Be thou the rainbow in the storms of life. The evening beam that smiles the clouds away, and tints tomorrow with prophetic ray. -Lord Byron

The next day we signed a contract on our house, BJ drove to Tennessee, I ran, and while I practiced yoga the girls visited with MumMum. Then, we enjoyed a lovely visit on her porch. She told me, again, she has always seen us moving to be near my parents.  On Tuesday, the girls and I flew to Nashville.  While in the airport, I got a call from another school for an interview. 

In short, I met with a few principals and received more than one offer, but when I went to Dickson and met with the team where there is a  7th grade Social Studies position, it just felt right.  I fell in love with the house -- a house my sister in law Becki found because she was delivering Girl Scout cookies!  It couldn't be more perfect for us --  small house, in town, close to family, across the street from the park and city pool, next to a barn with a  big back yard, big enough for BJ to have some goats and chickens. He keeps promising me that urban homesteading is a thing, and it is cool. This is the view from the park across the street.

This is the house and back yard.
And a view of the barn next door. 

We enjoyed time with family.
I took the kids to see their new schools, the elementary and middle school where I went. We got such a great feeling about these schools. I gained peace of mind. 

 The day before we left Centerville, my friend Courtney texted me this quote: “When one door closes, another opens; but we often look so long and so regretfully upon the closed door that we do not see the one which has opened for us.”  I realized that is exactly what this Spring break did for me -- it allowed me to look at the door that is opening. For that, I'm grateful. I'm sure I'll continue to shed a lot of tears as I look at the doors we are closing, but I'm so thankful my mind is excited about the door that is opening -- a chance to raise my children and face this journey with BJ near our family in a wonderful small town with reminders of God's natural beauty to soothe our soul.

That beautiful handmade gift from my friend Melanie was in response to a "pay it forward" challenge. So if you are reading my blog, and want to play to receive a random happy gift from me before the end of 2017, be one of the first five to make a comment.

A man travels the world over in search of what he needs and returns home to find it. 

-George A. Moore


Betty Jacobson said…
Sarah it will be so good to have you back in Centerville. I live in Dickson if you ever need any help. My granddaughter Madison will be in the 7th grade next year at Dickson Middle
Jodi said…
Sarah...this is beautiful! We are moving again too, Lexington Ky. I am looking for a teaching job and hope that the door will open! I am hopeful maybe I will get to see you sometime! Blessings!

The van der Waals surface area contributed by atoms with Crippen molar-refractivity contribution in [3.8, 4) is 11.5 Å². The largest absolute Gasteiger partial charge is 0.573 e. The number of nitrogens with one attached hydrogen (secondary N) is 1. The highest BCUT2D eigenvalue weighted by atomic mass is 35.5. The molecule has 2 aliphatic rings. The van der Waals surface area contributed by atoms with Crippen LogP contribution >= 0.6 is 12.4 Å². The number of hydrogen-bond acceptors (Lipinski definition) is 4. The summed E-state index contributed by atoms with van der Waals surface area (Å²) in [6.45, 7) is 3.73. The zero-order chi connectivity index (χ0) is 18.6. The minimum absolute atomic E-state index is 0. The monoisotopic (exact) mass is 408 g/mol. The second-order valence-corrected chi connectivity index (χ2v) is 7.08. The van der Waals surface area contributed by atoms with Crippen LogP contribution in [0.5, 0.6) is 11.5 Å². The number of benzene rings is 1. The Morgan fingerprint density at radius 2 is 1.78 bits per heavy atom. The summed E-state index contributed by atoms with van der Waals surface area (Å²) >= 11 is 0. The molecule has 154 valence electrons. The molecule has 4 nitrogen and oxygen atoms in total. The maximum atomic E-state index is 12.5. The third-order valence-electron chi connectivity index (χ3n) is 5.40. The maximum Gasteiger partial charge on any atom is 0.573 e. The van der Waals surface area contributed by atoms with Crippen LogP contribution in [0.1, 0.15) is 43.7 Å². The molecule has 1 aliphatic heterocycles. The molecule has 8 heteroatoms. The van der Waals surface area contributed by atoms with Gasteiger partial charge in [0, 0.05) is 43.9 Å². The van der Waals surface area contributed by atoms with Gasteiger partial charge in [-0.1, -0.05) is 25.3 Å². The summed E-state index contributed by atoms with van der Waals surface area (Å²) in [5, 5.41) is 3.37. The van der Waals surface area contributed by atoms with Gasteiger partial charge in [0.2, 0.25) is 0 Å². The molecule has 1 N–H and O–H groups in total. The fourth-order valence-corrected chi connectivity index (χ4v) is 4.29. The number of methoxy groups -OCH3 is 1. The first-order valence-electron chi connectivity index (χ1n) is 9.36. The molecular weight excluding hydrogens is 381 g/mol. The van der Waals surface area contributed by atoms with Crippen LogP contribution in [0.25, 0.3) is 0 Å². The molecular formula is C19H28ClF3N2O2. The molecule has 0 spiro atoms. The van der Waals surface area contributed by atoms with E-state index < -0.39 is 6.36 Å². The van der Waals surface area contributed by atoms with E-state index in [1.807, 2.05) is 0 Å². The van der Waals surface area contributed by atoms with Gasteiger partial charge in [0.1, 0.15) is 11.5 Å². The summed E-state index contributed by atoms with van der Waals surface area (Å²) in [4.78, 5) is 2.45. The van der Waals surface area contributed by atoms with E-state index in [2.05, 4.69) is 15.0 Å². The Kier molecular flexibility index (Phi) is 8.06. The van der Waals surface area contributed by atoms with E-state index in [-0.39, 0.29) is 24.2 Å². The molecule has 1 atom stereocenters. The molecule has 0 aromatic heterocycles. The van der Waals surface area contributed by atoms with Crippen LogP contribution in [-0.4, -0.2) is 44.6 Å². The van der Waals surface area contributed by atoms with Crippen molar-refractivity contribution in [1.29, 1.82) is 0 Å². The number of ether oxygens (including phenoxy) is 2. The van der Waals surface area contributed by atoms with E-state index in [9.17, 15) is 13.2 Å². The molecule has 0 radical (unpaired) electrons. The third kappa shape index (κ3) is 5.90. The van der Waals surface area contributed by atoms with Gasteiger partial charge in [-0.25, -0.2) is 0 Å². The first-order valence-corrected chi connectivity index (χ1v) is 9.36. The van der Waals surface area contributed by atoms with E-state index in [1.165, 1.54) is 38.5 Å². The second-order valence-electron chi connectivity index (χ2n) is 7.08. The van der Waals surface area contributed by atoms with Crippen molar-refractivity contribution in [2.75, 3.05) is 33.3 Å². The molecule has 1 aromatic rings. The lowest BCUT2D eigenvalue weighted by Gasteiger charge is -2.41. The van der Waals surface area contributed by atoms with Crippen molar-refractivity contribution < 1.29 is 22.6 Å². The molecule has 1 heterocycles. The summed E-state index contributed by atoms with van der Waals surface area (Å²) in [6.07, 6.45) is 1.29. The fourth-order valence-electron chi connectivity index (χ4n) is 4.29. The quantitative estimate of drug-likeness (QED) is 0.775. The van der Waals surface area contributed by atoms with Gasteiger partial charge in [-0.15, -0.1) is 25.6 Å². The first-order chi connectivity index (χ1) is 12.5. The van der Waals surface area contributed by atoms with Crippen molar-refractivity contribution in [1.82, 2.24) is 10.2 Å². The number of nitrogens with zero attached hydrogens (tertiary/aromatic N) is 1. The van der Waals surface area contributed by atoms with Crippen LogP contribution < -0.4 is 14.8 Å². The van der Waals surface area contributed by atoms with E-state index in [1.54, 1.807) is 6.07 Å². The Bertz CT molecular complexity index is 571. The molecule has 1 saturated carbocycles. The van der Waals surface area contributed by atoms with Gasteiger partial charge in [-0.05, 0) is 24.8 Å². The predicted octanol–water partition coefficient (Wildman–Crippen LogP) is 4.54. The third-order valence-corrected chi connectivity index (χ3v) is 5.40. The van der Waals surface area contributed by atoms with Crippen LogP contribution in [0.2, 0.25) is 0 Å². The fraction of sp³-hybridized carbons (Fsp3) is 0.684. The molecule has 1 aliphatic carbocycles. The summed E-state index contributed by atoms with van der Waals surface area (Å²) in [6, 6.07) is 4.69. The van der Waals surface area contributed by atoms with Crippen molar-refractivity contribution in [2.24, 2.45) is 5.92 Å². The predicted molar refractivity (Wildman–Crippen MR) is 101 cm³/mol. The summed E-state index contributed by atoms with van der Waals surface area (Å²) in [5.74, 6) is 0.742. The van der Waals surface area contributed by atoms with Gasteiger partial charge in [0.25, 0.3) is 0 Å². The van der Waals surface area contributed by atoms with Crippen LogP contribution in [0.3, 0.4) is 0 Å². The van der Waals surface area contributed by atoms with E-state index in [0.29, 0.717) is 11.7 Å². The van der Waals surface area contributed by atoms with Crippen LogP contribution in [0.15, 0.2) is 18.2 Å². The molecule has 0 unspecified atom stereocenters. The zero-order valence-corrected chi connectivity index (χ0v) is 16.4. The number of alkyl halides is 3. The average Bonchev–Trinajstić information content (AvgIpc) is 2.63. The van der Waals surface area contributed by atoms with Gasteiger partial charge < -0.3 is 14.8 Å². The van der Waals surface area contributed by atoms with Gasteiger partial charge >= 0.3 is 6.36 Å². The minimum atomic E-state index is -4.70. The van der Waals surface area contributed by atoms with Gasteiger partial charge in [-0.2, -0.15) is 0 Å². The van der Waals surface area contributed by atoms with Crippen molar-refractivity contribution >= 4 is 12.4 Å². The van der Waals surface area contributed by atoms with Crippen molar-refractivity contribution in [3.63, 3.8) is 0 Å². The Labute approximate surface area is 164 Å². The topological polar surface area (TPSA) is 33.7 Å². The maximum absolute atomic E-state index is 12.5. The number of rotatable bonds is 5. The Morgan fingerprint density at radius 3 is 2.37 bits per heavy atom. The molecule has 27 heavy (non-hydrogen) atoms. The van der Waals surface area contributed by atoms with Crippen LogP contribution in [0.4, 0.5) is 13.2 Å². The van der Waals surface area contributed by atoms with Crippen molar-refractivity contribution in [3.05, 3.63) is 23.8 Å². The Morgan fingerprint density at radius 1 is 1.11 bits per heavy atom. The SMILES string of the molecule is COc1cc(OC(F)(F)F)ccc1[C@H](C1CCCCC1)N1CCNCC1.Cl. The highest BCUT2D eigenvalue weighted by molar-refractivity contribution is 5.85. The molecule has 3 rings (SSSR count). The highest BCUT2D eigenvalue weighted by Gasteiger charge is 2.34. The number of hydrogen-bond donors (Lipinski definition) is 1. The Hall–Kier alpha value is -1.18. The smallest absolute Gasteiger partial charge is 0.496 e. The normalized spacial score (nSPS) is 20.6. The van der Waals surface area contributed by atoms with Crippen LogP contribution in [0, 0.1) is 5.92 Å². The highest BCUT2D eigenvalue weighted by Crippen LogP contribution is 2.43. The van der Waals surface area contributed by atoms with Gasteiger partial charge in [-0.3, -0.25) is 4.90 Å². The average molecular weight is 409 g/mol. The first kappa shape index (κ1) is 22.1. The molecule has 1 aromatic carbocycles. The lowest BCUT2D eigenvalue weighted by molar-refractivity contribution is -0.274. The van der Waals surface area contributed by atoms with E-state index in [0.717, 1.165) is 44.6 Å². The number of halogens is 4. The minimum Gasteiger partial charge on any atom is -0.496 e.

Cheryl said…
Sarah...sharing your struggle really touched me. You had the prayers of so many(including me)when Anna Cate was sick--you needed prayers too! Being able to say "I'm not ok" is hard, but shows a lot of strength. You'd be surprised at how many of your friends walk in your shoes. We understand and support and admire you! Enjoy your new journey...Hugs! Cheryl Huntzinger
Emily Hunter said…
All I want to do is hug you right now! It's terrifying and emotionally draining to experience your loved ones being sick. People always say the hard part is over after a surgery or illness. ..I disagree! Yes the physical hardship is over, but the mental aftermath has just begun. When people are sick, you don't have time to think so much. You just know that things have to get done and you have to do
them. Afterward, you're left with all the emotional pieces to pick up and sometimes it's alot more draining than people think.
I will say this. ...if everything in our lives were great everyday, we wouldn't appreciate everything so much! When I was little I remember telling my mom "I wish it would snow everyday!" She replied, "if it snowed everyday, it wouldn't be so special". The older I get, the more I try to focus on little things like that. I'm so thankful for the rainbow after the rain!
We ALL break down. ...please don't ever feel alone! Call me anytime!
I love you and can't wait to see you!
Emily Hunter
C Kollar said…
This is a powerful article and I believe is an honest look at something many of us have gone through but have trouble talking about. Thank you for your openness and good luck with all your new adventures.
Kate said…
So glad to be number six. I don't want you to worry about a gift for me. You're a busy woman. As a military wife, and a military brat I moved a lot. My goodness the stress it can cause. I moved every 3 years on average. So we were definitely settled but not to the degree you are after 15 years. I can only imagine how stressful the unknown must be for you and on top of that, the stress and worry of your husband's health. There is absolutely no shame in feeling overwhelmed by it all!

I will be praying for you. May God give you peace.

Philipians 4:6-7
Do not be anxious about anything, but in every situation, by prayer and petition, with thanksgiving, present your requests to God. And the peace of God, which transcends all understanding, will guard your hearts and your minds in Christ Jesus.